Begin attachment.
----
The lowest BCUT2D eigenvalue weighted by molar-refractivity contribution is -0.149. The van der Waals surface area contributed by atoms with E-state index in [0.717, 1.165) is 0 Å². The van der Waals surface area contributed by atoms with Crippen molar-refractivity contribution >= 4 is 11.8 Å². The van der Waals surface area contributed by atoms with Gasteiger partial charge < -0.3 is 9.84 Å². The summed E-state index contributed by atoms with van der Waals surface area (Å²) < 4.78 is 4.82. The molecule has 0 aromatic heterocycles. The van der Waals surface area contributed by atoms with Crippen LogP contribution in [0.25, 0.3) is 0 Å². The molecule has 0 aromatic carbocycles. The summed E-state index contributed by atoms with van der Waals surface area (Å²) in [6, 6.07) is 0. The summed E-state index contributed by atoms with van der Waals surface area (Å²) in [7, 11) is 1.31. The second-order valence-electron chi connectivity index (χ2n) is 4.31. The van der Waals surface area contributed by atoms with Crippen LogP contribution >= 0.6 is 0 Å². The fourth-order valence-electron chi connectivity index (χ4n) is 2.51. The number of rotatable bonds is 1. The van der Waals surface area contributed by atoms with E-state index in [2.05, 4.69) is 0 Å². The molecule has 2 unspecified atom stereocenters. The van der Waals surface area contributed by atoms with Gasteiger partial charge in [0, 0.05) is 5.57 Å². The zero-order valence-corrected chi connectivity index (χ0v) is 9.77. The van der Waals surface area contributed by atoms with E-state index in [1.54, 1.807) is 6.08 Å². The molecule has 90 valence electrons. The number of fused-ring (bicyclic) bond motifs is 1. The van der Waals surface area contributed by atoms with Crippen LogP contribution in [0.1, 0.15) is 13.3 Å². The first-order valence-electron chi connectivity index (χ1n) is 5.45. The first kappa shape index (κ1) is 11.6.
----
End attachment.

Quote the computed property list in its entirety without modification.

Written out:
The lowest BCUT2D eigenvalue weighted by molar-refractivity contribution is -0.149. The van der Waals surface area contributed by atoms with E-state index in [0.717, 1.165) is 0 Å². The van der Waals surface area contributed by atoms with Crippen molar-refractivity contribution >= 4 is 11.8 Å². The van der Waals surface area contributed by atoms with Gasteiger partial charge < -0.3 is 9.84 Å². The summed E-state index contributed by atoms with van der Waals surface area (Å²) < 4.78 is 4.82. The molecule has 0 aromatic heterocycles. The van der Waals surface area contributed by atoms with Crippen LogP contribution in [0.25, 0.3) is 0 Å². The molecule has 0 aromatic carbocycles. The summed E-state index contributed by atoms with van der Waals surface area (Å²) in [6, 6.07) is 0. The summed E-state index contributed by atoms with van der Waals surface area (Å²) in [7, 11) is 1.31. The second-order valence-electron chi connectivity index (χ2n) is 4.31. The van der Waals surface area contributed by atoms with Crippen LogP contribution >= 0.6 is 0 Å². The fourth-order valence-electron chi connectivity index (χ4n) is 2.51. The number of rotatable bonds is 1. The van der Waals surface area contributed by atoms with E-state index in [2.05, 4.69) is 0 Å². The molecule has 2 unspecified atom stereocenters. The van der Waals surface area contributed by atoms with Gasteiger partial charge in [0, 0.05) is 5.57 Å². The zero-order valence-corrected chi connectivity index (χ0v) is 9.77. The van der Waals surface area contributed by atoms with E-state index in [1.54, 1.807) is 6.08 Å². The molecule has 90 valence electrons. The number of fused-ring (bicyclic) bond motifs is 1. The van der Waals surface area contributed by atoms with Crippen LogP contribution in [0.1, 0.15) is 13.3 Å². The first-order valence-electron chi connectivity index (χ1n) is 5.45. The first kappa shape index (κ1) is 11.6.